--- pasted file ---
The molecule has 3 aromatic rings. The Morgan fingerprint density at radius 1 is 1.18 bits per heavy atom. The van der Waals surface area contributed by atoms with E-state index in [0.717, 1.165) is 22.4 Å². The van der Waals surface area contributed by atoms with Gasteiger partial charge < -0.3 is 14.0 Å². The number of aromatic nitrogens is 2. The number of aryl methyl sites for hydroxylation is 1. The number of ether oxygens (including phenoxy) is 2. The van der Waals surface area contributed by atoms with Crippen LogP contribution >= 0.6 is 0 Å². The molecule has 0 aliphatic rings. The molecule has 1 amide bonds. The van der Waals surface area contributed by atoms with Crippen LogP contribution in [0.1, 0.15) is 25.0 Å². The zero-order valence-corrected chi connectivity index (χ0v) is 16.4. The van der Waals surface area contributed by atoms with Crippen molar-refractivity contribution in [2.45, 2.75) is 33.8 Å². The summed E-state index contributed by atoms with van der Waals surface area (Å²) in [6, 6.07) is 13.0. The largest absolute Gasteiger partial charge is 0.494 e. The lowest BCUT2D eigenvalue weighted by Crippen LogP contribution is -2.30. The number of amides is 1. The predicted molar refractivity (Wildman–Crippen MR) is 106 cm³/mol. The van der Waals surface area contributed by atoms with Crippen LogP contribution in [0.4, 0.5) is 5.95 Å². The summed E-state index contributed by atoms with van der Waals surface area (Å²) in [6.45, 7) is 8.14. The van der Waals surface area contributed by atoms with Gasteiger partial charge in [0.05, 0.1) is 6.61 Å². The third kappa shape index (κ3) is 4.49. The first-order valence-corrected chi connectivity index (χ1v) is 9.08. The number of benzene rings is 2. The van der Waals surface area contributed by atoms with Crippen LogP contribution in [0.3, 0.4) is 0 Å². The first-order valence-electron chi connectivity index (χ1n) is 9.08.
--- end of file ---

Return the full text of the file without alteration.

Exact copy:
The molecule has 3 aromatic rings. The Morgan fingerprint density at radius 1 is 1.18 bits per heavy atom. The van der Waals surface area contributed by atoms with E-state index in [0.717, 1.165) is 22.4 Å². The van der Waals surface area contributed by atoms with Gasteiger partial charge < -0.3 is 14.0 Å². The number of aromatic nitrogens is 2. The number of aryl methyl sites for hydroxylation is 1. The number of ether oxygens (including phenoxy) is 2. The van der Waals surface area contributed by atoms with Crippen LogP contribution >= 0.6 is 0 Å². The molecule has 0 aliphatic rings. The molecule has 1 amide bonds. The van der Waals surface area contributed by atoms with Crippen LogP contribution in [0.1, 0.15) is 25.0 Å². The zero-order valence-corrected chi connectivity index (χ0v) is 16.4. The van der Waals surface area contributed by atoms with Crippen molar-refractivity contribution in [2.45, 2.75) is 33.8 Å². The summed E-state index contributed by atoms with van der Waals surface area (Å²) in [6, 6.07) is 13.0. The largest absolute Gasteiger partial charge is 0.494 e. The lowest BCUT2D eigenvalue weighted by Crippen LogP contribution is -2.30. The number of amides is 1. The predicted molar refractivity (Wildman–Crippen MR) is 106 cm³/mol. The van der Waals surface area contributed by atoms with Crippen LogP contribution in [0.4, 0.5) is 5.95 Å². The summed E-state index contributed by atoms with van der Waals surface area (Å²) in [6.45, 7) is 8.14. The van der Waals surface area contributed by atoms with Gasteiger partial charge in [0.05, 0.1) is 6.61 Å². The third kappa shape index (κ3) is 4.49. The first-order valence-corrected chi connectivity index (χ1v) is 9.08. The number of benzene rings is 2. The van der Waals surface area contributed by atoms with Crippen LogP contribution in [0.3, 0.4) is 0 Å². The first-order valence-electron chi connectivity index (χ1n) is 9.08.